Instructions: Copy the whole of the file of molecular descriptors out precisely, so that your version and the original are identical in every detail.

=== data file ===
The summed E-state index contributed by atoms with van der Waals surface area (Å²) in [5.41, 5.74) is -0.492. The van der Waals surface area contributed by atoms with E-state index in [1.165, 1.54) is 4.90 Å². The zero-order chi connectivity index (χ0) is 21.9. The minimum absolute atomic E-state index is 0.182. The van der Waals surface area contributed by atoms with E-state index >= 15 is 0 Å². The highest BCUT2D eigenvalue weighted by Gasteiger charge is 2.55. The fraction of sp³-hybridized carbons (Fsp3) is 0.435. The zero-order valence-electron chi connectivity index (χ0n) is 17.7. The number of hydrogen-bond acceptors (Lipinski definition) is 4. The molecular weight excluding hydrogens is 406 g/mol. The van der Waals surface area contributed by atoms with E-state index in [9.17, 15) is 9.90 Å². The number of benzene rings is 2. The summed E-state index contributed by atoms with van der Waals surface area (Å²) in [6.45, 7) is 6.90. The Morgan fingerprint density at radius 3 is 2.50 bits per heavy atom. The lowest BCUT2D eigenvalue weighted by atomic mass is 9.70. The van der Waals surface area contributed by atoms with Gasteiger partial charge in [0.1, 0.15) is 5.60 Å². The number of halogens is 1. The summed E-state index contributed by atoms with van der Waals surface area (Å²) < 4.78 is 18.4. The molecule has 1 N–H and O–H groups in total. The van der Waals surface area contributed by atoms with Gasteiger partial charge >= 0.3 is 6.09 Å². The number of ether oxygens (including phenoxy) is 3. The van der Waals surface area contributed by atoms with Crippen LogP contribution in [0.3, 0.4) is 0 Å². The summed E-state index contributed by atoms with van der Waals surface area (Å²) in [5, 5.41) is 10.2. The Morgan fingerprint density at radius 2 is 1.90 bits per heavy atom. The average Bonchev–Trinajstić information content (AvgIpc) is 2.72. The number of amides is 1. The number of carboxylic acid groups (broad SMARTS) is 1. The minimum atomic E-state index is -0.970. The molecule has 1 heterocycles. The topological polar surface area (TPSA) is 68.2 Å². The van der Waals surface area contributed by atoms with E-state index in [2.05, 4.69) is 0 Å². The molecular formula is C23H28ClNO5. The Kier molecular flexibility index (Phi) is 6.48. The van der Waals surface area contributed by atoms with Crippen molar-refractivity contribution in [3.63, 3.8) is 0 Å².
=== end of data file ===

The summed E-state index contributed by atoms with van der Waals surface area (Å²) in [5.41, 5.74) is -0.492. The van der Waals surface area contributed by atoms with E-state index in [1.165, 1.54) is 4.90 Å². The zero-order chi connectivity index (χ0) is 21.9. The minimum absolute atomic E-state index is 0.182. The van der Waals surface area contributed by atoms with E-state index >= 15 is 0 Å². The highest BCUT2D eigenvalue weighted by Gasteiger charge is 2.55. The fraction of sp³-hybridized carbons (Fsp3) is 0.435. The zero-order valence-electron chi connectivity index (χ0n) is 17.7. The number of hydrogen-bond acceptors (Lipinski definition) is 4. The molecular weight excluding hydrogens is 406 g/mol. The van der Waals surface area contributed by atoms with E-state index in [9.17, 15) is 9.90 Å². The number of benzene rings is 2. The summed E-state index contributed by atoms with van der Waals surface area (Å²) in [6.45, 7) is 6.90. The Morgan fingerprint density at radius 3 is 2.50 bits per heavy atom. The lowest BCUT2D eigenvalue weighted by atomic mass is 9.70. The van der Waals surface area contributed by atoms with Gasteiger partial charge in [0.1, 0.15) is 5.60 Å². The number of halogens is 1. The summed E-state index contributed by atoms with van der Waals surface area (Å²) < 4.78 is 18.4. The molecule has 1 N–H and O–H groups in total. The van der Waals surface area contributed by atoms with Gasteiger partial charge >= 0.3 is 6.09 Å². The number of ether oxygens (including phenoxy) is 3. The van der Waals surface area contributed by atoms with Crippen LogP contribution in [0.3, 0.4) is 0 Å². The summed E-state index contributed by atoms with van der Waals surface area (Å²) in [5, 5.41) is 10.2. The Morgan fingerprint density at radius 2 is 1.90 bits per heavy atom. The average Bonchev–Trinajstić information content (AvgIpc) is 2.72. The number of amides is 1. The number of carboxylic acid groups (broad SMARTS) is 1. The minimum atomic E-state index is -0.970. The molecule has 1 heterocycles. The topological polar surface area (TPSA) is 68.2 Å². The van der Waals surface area contributed by atoms with E-state index in [2.05, 4.69) is 0 Å². The molecular formula is C23H28ClNO5. The Kier molecular flexibility index (Phi) is 6.48. The van der Waals surface area contributed by atoms with Crippen molar-refractivity contribution in [3.63, 3.8) is 0 Å².